I started watching another HBO series — “My Brilliant Friend.” It’s set in Napoli, Italy in the 50s. Being 99% Italian (1% Dark Chocolate M&M) myself, I recognized my family in the scenes. My elderly aunts cooking and fanning themselves while wearing mumus, occasionally yelling at their lazy husbands. The younger women exhausted by raising litters of children.
But, the thing that struck me most was the anger, especially from the males. Maybe this was an ethnic thing. Italians were quite passionate and expressive. The outbursts of rage I remember were regular and frightening. Maybe I was scared into being a nice guy.
My father had an explosive temper. He would go from zero to psycho in no time at all. I never saw him physically abuse my mother, but we children took our beatings. They subsided over time. Maybe Pop mellowed or lost interest.
Even my dear mother had a temper. Getting to know her from my perspective as an adult helped me understand why. She was born with a role to play — work, help her parents, meet a good boy with a job, get married, have lots of children, care for the family, and allow my father his indiscretions without question.
A traumatic experience I recall was after I had painted jerseys on miniature players from my electric football game — a far cry from Madden. It was tedious. The paintbrush was only a few hairs wide. The players were less than an inch tall. I painted them silver and black and left them out to dry in the basement.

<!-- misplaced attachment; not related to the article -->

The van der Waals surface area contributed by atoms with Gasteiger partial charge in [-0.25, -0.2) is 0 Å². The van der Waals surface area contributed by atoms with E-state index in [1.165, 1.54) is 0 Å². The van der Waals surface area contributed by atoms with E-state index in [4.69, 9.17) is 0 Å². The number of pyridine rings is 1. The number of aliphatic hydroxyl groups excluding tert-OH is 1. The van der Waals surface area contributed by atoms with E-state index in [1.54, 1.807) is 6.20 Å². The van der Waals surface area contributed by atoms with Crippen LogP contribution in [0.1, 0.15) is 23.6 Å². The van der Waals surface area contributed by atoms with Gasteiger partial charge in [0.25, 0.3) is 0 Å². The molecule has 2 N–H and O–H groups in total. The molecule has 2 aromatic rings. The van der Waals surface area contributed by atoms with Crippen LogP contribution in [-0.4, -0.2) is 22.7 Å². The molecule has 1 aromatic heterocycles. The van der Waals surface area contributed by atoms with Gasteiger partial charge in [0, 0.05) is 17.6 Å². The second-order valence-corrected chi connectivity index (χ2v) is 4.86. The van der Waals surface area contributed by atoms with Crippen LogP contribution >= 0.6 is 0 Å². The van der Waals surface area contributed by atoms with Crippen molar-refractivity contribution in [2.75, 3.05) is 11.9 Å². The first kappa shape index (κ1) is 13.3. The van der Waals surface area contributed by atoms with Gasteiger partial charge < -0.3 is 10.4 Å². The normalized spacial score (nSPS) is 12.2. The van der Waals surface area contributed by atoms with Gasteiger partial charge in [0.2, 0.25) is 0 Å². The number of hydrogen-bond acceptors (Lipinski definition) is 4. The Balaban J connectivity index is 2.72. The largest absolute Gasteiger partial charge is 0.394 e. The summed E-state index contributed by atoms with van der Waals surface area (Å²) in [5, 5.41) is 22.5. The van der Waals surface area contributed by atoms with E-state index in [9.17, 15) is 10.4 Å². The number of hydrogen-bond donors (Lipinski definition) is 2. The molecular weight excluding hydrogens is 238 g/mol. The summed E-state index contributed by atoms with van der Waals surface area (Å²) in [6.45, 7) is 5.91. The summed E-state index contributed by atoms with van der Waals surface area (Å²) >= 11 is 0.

Pop came home after another 12-hour day at the foundry and a glass of post-work Seagram’s. He was in a mood. When he saw the little plastic figurines on the washer and dryer, he lost it and swept them onto the floor, crushing many of them. He screamed at me as I wailed. Mom came downstairs to defend me (and to keep Pop from beating me senseless). Pop was having none of it. His face was bright red and spit flew from his mouth as he swore in Italian. Mom and I cried, and she yelled back at him, “I wish you were dead.” She said it in English.
I thought for sure he’d hurt her right then — maybe kill her. Instead, he went silent. He pulled his notepad and pencil from his pocket. (He was also a sports bookie. That’s where he kept his tabs.) He wrote the date and Mom’s quote on a page, folded it into fourths, put it in his wallet, and left. When he died 40 years later, I’m sure that note was in his wallet. Italians hold on far too long.
There’s a scene in the “My Brilliant Friend” series when a young girl’s father loses his temper and throws her through a window, breaking her arm. I had to pause it. Her fall hurt me. As far-fetched as that is now, it was reality a short 50 years ago. Nobody would question it then.
How? How was it OK? How could anger be so uncontrollable that it would drive a big, strong, adult man to injure a defenseless child? Or a wife? Emotional torture was painful, but this was a horrible possibility we lived with many years ago. One misstep could get us injured.
I look back on it now and shake my head. How did my mother, aunts, and grandmothers make it through all of that without losing every ounce of delicacy? How could they not be hardened? How could they care and nurture in the middle of such ugliness?
I’m overly emotional. I can lose my temper. Sure. I’m not completely numb. But, I will not scream or raise a hand to a woman or child … or pet, even. I’ve seen and felt the pain. Either it would become me or teach me.